HELLO! I’M BACK! Part 3

Let’s go back to 2004. 

At age 34, while nursing my second child (3 month old infant), I started experiencing my first hot/cold flushes. (Also known as “flash” —however, flush is a more realistic definition).

Hot flushes can be defined as a feeling of intense heat in the upper body, usually accompanied by an increased heart rate and flushing of the face, neck, and chest. As the body begins to cool down, women often experience chills, have cold feet, and begin shivering. Nearly 75% of women experience hot flushes and cold chills as they transition through peri-menopause and may continue long after menopause.

 Asking my doctor: “Do you think I could be peri-menopausal?” Reply: “No, you’re too young.”

Much to my dismay, I dismissed it to the fact that I was just working harder, managing an infant, toddler and two large Rhodesian Ridgeback dogs. It was mid-September, the weather was changing to autumn with mixed cool/warm climate fluctuations. My very supportive, physically fit husband managed himself (of course) and we’d divide and conquer chores and duties, so I was not doing it all!

But that which I WAS doing felt so taxing. 

My mother had died from cancer six months earlier, when I was pregnant with baby number two. Her voice echoed in my mind from her peri-menopausal years, when pushing herself through her usual non-stop chores, she’d breathlessly whisper, “I’m just so tired.” It was more of a question than a statement…she was normally capable of so much. It wouldn’t be long before I’d parallel my mother’s gasping sentiment.

Within a few years, I’d often say that I was barely surviving. But was reminded to buck up — living in a first world country hardly qualified as ‘barely surviving’.

True.

But feeling this way woke me up to consider what was causing so many people to suffer along with me, with their declining physical and mental health, though financially secure and able to access all the best doctors and or remedies beyond Health Care? Is this really what ageing was all about? Did a person’s health really, in the end, come down to LUCK?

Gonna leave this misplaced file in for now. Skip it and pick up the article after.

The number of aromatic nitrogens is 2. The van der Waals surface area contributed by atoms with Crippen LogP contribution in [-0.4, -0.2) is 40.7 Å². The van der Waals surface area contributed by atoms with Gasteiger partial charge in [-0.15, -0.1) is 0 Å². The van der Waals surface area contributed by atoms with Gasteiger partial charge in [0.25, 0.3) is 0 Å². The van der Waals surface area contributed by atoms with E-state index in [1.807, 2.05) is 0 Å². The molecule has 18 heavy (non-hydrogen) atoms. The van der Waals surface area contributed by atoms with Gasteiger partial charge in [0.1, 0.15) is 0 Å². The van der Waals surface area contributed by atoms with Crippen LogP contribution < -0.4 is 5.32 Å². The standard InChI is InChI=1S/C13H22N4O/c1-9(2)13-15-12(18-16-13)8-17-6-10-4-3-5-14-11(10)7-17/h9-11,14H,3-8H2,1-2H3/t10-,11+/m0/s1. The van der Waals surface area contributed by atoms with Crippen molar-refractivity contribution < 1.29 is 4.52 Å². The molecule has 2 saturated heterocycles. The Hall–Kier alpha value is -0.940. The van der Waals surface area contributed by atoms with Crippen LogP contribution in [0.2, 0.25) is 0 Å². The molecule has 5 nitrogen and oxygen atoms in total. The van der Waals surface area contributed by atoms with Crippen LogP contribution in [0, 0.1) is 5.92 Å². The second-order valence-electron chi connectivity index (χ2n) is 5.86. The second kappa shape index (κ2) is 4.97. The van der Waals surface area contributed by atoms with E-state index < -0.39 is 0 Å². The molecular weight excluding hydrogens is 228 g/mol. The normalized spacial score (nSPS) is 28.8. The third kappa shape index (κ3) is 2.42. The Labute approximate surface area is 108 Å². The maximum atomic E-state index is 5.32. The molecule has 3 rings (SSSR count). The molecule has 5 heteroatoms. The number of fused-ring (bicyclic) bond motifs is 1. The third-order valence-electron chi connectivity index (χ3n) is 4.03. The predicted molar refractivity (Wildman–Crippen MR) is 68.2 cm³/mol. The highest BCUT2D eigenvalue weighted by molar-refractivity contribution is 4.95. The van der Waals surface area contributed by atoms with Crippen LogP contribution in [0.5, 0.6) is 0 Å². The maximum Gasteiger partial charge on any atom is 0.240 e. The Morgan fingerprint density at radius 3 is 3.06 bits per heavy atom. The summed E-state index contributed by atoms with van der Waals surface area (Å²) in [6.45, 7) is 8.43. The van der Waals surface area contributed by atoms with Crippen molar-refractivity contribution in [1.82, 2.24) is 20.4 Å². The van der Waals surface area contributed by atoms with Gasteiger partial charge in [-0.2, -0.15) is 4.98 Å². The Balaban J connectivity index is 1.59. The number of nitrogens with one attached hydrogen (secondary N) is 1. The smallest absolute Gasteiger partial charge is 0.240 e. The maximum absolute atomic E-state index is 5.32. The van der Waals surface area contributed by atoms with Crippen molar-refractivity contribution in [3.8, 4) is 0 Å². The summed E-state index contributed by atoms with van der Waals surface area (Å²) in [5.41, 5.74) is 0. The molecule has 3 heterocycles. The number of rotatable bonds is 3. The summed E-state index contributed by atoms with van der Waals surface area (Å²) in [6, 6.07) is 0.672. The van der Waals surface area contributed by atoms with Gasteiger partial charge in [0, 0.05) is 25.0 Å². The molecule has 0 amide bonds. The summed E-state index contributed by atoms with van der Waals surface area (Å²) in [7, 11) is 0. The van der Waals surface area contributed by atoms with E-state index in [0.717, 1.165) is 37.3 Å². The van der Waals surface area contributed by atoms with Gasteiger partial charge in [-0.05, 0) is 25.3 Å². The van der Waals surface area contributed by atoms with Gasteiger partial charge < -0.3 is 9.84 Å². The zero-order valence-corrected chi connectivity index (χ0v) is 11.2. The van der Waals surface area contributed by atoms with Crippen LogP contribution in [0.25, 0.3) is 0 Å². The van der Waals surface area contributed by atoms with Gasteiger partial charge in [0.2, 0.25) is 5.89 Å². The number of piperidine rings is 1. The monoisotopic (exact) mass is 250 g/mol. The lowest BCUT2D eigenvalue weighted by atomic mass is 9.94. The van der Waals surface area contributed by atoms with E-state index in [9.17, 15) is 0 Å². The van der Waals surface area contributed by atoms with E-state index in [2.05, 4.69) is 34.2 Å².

9 months later (or so), my right knee became inflamed. I expected that it had to do with running along the forest trails pushing a double stroller. I’d read about forefoot running and thought to give it a try, even though for years I’d been adamant about heel strike first, unless one was sprinting. So maybe I torqued my knee, the trail was uneven after all, not to mention that my hands were fixed onto the stroller. Also, I wasn’t running in reality, more like jogging, so maybe the theory of forefoot running was best left for high-speeds after all? I never ran like that thereafter. 

Within a few months my knee felt OK. Out of nowhere, the metatarsals of my right foot became excruciatingly painful. For a month or two, I suffered with the pain, my foot felt fractured. Since it was mostly debilitating in the morning upon my first steps out of bed and would subsequently subside, I started to wonder if I had Gout? But how could I have Gout? My diet, as it was, gave no indication that that could be a reasonable diagnosis. Maybe Morton’s Neuroma? And quite possibly I’d done something to my foot while favouring my knee? Once I couldn’t endure the morning pain anymore or the inconvenience of random bouts of pain causing me to hobble around, periodically crippling me, I went to the doctor.

Over the years, at my husbands urging, I’d visit the doctor for minor but chronic bizarre symptoms, to which the ‘idiopathic’ cause was offered. As a result, I was beginning to feel like a hypochondriac and shied away from further complaining.

My GP, prescribed an over the counter orthotic/metatarsal support. I knew that that wasn’t what was going on but I had nothing up my sleeve to table. So, grudgingly I obliged and wore it for a while. And of course, in due time the pain subsided…

…to show up at my elbow! Like a slow moving hacked game of Tetris. The pain, being the ball, stuck in the same spot, banging in its corner until a player materialized to knock it to another corner and then forget about the game once again.

This went on long enough that finally, with enough examples, (knee, foot, elbow, other foot, shoulder, hands) to present to my doctor, I pleaded for help. 

LONG story short, I visited the Arthritis Society (I wrote about that visit here) and was diagnosed with Palindromic Rheumatism.

Palindromic Rheumatism = (PR) is a rare episodic form of inflammatory arthritis – meaning the joint pain and swelling come and go. Between attacks, the symptoms disappear and the affected joints go back to normal, with no lasting damage.

I never believed that that is what was going on with me. They prescribed (NSAIDS) pharmaceuticals, which I never took. I’ve always been more curious about what causes disease. However, there is a twisted comfort in giving a name or diagnosis to a mystery illness.

It’s safe to conclude, by that point I was pretty frazzled. Sometimes my hands would become incredibly sore that they felt broken at the metacarpals (much like the foot pain I previously experienced), but additionally, my knuckles swelled reminiscent of the evil Queen’s transformation in Snow White (not visibly as bad but they FELT like hers looked). There were times when I couldn’t tie my toddlers shoe laces, or twisting the handle for the faucet (a seemingly innocuous task) and worst of all was changing bedding: pulling the fitted sheet over mattress corners was just unbearable.